Details

On the Horizon, vol. 18 no. 3
Type: Research Article
ISSN: 1074-8121

Keywords

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Article
Publication date: 1 April 2003

L. Melita Prati, Ceasar Douglas, Gerald R. Ferris, Anthony P. Ammeter and M. Ronald Buckley

Prati, Douglas, Ferris, Ammeter, and Buckley (2003) have proposed that emotional intelligence is a critical component in effective team leadership and team outcomes. John…

Abstract

Prati, Douglas, Ferris, Ammeter, and Buckley (2003) have proposed that emotional intelligence is a critical component in effective team leadership and team outcomes. John Antonakis (2003) questioned whether the first claim in this article, that emotional intelligence is critical for effective team leadership, is justified. He presents six questions that illuminate his reservations. In response, the present authors attempt to answer his reservations by clarifying and explicating the reasoning behind this claim.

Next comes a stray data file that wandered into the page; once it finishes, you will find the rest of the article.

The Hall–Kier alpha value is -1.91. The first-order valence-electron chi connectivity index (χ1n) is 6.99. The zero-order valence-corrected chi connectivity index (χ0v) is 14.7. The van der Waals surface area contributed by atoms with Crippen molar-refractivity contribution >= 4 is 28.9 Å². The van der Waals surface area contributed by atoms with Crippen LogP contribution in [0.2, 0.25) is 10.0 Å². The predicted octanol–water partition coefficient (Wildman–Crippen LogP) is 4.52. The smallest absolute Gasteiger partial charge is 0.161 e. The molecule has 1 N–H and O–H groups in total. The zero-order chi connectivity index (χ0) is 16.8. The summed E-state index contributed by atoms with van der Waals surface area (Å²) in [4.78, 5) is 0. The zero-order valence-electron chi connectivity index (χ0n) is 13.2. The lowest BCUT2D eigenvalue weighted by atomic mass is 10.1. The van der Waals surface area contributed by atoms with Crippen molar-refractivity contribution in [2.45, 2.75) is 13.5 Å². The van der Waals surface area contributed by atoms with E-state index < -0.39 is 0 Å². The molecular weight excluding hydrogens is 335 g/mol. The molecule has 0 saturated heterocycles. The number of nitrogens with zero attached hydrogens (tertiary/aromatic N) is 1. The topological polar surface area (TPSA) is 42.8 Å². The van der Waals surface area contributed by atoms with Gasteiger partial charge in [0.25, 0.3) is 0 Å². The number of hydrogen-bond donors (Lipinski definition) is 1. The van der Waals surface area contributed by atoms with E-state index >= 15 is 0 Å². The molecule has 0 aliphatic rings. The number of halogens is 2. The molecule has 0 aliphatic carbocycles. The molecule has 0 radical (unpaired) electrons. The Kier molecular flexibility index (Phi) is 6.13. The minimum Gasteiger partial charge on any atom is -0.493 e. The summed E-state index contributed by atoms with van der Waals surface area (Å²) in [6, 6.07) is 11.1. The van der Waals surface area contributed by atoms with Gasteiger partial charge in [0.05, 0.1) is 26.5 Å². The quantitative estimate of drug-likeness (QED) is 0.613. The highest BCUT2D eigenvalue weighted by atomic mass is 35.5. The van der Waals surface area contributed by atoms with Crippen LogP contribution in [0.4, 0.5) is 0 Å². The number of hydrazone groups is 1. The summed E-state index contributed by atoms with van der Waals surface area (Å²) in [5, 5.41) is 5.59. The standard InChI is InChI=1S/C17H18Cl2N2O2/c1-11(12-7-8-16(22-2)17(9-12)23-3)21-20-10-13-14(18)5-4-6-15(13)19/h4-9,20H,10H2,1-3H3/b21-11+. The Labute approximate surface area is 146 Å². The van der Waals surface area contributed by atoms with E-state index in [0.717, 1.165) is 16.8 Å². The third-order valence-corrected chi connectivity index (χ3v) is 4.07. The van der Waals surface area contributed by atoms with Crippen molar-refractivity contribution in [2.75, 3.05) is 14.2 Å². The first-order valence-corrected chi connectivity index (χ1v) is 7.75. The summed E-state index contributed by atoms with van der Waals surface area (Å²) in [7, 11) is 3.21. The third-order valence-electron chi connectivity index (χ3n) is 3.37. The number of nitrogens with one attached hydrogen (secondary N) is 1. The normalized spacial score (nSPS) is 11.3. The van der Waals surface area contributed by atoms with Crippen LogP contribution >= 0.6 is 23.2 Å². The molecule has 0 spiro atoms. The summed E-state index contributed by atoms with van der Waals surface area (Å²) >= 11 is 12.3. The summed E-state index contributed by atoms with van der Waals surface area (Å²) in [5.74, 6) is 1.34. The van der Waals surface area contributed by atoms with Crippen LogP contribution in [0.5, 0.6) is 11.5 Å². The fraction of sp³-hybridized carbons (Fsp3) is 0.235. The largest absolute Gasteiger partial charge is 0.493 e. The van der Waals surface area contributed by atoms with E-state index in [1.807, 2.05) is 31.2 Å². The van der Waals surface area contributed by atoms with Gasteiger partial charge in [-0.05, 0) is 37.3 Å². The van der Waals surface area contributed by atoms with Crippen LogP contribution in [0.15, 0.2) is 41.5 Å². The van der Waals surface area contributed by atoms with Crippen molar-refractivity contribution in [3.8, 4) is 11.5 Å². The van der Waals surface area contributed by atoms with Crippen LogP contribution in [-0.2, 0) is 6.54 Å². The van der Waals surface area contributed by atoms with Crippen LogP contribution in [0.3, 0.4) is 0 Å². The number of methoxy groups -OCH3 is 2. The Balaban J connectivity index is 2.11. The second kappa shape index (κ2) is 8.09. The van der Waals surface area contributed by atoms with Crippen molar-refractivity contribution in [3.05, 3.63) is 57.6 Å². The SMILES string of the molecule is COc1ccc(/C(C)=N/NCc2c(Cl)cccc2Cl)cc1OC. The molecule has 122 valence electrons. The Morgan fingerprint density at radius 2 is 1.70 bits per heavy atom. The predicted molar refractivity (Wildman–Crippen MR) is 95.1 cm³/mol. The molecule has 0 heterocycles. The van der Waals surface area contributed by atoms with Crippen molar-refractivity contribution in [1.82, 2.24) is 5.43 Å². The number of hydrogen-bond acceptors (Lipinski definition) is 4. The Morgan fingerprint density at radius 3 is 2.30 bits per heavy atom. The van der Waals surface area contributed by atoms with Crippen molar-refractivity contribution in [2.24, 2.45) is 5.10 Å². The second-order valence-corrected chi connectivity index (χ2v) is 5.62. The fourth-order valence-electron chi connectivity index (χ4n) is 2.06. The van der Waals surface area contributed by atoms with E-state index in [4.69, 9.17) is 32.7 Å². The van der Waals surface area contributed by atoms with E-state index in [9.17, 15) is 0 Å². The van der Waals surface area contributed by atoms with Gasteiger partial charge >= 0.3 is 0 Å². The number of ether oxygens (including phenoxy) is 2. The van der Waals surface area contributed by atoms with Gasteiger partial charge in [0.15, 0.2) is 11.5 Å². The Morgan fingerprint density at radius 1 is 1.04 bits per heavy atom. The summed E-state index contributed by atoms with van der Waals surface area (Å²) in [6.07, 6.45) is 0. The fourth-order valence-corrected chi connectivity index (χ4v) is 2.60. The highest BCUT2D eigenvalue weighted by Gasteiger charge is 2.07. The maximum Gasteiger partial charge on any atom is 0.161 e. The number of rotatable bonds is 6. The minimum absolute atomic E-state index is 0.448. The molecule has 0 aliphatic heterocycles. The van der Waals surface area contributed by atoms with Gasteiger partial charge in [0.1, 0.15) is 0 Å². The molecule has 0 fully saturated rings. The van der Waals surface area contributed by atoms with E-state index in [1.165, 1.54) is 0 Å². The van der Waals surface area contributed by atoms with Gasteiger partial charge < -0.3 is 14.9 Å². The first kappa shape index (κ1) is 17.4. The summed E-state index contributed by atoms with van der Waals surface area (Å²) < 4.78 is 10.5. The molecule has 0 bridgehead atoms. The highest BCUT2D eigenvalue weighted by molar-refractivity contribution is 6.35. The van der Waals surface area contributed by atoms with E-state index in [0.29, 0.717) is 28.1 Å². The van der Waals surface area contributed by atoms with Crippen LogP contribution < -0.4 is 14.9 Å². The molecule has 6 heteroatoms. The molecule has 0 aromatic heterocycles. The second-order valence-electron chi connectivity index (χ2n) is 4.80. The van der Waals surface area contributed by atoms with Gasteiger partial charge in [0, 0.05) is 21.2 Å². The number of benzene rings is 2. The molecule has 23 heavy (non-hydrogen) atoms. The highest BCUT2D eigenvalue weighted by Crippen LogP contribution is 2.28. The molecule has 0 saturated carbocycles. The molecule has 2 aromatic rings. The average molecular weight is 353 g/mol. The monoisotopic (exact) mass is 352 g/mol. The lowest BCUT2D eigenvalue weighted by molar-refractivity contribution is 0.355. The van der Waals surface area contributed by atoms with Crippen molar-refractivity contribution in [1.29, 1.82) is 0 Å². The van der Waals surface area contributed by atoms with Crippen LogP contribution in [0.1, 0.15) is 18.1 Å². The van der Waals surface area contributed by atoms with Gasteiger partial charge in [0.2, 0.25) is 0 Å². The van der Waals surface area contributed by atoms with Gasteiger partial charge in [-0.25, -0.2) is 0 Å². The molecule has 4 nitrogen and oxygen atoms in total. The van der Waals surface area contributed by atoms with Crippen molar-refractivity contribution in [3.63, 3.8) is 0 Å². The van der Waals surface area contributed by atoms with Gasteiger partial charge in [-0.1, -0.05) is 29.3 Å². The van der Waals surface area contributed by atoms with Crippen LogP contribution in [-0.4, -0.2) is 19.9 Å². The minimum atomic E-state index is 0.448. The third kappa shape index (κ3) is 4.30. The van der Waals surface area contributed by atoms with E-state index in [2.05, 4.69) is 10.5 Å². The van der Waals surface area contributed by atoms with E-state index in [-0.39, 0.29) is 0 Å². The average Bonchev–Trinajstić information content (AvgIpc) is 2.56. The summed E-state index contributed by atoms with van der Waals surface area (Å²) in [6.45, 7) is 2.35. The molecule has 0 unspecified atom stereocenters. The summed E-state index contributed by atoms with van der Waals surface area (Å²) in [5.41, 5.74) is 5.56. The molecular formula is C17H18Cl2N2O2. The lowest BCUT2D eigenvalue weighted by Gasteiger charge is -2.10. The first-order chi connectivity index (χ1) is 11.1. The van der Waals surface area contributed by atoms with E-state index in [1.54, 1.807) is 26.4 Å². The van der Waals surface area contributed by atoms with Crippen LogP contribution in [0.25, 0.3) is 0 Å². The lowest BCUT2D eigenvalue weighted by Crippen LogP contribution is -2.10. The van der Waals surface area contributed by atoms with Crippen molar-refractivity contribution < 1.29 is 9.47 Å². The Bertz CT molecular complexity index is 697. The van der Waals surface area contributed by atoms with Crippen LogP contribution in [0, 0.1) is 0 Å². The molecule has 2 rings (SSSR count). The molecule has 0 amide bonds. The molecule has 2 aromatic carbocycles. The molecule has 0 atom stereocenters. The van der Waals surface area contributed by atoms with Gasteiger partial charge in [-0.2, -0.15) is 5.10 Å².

Details

The International Journal of Organizational Analysis, vol. 11 no. 4
Type: Research Article
ISSN: 1055-3185

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Article
Publication date: 29 April 2021

Ezgi Kırıcı Tekeli and Aziz Gökhan Özkoç

It is understood that the personality traits and intelligence levels of the tourist guides directly or indirectly affect their ability to solve the problems they encounter…

Abstract

Purpose

It is understood that the personality traits and intelligence levels of the tourist guides directly or indirectly affect their ability to solve the problems they encounter on tours. This study aims to test whether emotional intelligence has an intermediary effect on the problem-solving skills of professional tourist guides with perfectionist personality traits.

Design/methodology/approach